About the Print
This image is all about Texas. The state is colored yellow to distinguish it from the neighboring areas, which are more pink, brown, or blue. The map does not name Texas cities or roads; instead round insets indicate various sculpture sites around the state.
What’s wrong with this picture? Texas is presented accurately, including the art sites, but everything else should be questioned. This tongue-in-cheek artwork challenges geography as we know it. Here, Texas stretches north to Illinois and west to California. The blue Gulf of Mexico and Atlantic Ocean are shifted westward, their waters teeming with aquatic life, mythological beings, and vessels from assorted historical eras. Out of scale, Texas extends north and south, seemingly beyond the map’s edges. New Mexico and Arizona are reversed, and Mexico appears only below California. With humor, Artistic Perspective confirms that an individual’s point of view shapes and informs how she or he sees the world.
“A growing concern for the survival of nature and a need to understand the relationship of people to the landscape has encouraged me to explore nature-related themes.”
– Anna Marie Pavlik
Anna Marie Pavlik
American Born Pittsburgh, 1952
Photograph by Richard Rosen
About the Artist
Anna Marie Pavlik spent most of her early years in Minnesota. In college she earned a degree in studio arts and later earned a degree in mechanical engineering. As a printmaker, Pavlik explores themes about nature and how people relate to the environment. Maps and other views of natural sites are frequently incorporated into her work as she seeks to draw attention to “the irreplaceable value, sublime beauty and mystery found within our natural environment.” When she made the print Artistic Perspective, she was living in Texas.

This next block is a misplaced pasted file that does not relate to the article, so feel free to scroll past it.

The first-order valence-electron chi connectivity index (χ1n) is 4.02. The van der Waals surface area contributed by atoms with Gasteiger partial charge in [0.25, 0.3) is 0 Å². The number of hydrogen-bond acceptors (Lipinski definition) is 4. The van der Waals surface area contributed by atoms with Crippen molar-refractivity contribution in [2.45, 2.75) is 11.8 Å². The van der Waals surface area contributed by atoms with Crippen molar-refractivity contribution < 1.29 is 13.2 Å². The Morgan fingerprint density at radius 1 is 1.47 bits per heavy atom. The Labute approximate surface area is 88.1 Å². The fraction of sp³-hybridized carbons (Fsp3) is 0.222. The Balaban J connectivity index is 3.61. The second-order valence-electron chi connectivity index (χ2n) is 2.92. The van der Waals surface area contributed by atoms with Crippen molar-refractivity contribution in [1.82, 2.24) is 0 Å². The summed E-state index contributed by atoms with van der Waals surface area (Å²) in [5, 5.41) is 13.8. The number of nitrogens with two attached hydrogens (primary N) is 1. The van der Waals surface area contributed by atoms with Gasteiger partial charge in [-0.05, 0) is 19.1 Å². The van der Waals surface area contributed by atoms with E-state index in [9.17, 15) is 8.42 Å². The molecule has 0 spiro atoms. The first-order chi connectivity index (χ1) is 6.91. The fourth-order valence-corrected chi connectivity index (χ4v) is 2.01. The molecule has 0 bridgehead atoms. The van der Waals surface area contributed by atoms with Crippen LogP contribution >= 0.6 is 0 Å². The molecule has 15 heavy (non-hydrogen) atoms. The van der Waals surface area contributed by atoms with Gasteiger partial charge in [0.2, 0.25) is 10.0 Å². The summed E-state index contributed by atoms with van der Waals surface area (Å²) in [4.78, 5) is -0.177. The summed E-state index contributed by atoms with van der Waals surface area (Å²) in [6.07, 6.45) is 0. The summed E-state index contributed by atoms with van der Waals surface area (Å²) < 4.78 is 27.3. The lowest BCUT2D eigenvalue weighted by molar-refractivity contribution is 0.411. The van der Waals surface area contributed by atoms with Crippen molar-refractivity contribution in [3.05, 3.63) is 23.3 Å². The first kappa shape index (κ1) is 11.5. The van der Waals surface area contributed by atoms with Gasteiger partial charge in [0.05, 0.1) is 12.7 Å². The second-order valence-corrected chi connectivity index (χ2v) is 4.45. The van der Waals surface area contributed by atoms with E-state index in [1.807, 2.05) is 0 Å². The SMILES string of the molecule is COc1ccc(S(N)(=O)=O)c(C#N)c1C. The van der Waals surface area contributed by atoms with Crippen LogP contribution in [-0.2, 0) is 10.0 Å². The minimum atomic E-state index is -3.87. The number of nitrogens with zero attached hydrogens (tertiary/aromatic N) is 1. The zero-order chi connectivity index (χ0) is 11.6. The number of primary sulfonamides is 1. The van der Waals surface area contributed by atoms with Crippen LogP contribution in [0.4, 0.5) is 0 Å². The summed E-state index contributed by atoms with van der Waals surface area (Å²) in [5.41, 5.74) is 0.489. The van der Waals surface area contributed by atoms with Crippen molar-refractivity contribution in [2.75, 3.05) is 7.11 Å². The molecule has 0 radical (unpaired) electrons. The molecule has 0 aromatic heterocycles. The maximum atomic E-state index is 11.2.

She currently lives and works in Kentucky.
Suggested Topics for Art Projects, Group Discussion, and Independent Writing
Point of View
Use a computer to make a brochure that points out important features of your state, city, or neighborhood, emphasizing those you think are most essential. Pavlik visited some of the places she highlighted in her print and used a guidebook about historic sites and art in Texas to pick out others. Do online research to find out more history, art, and attractions you might want to include in your brochure.
Imagine yourself feeling very large or very small in a space, either physically or psychologically. Create a drawing, painting, collage, or print that expresses how you feel. The work could be abstract or realistic.
Point of View
What does the artist's fanciful map reveal about her perspective on Texas? Cite evidence from the image.
In Your Opinion
"A growing concern for the survival of nature and a need to understand the relationship of people to the landscape has encouraged me to explore nature-related themes."
Consider Pavlik's quote about her artwork. Does Artistic Perspective reflect the spirit of her words? How? If not, why not?
Find the Facts
Find an accurate map of the United States and compare it to Pavlik's. What is the same? What is not? What's the most distorted feature about Pavlik's map? Track your findings on a Venn diagram.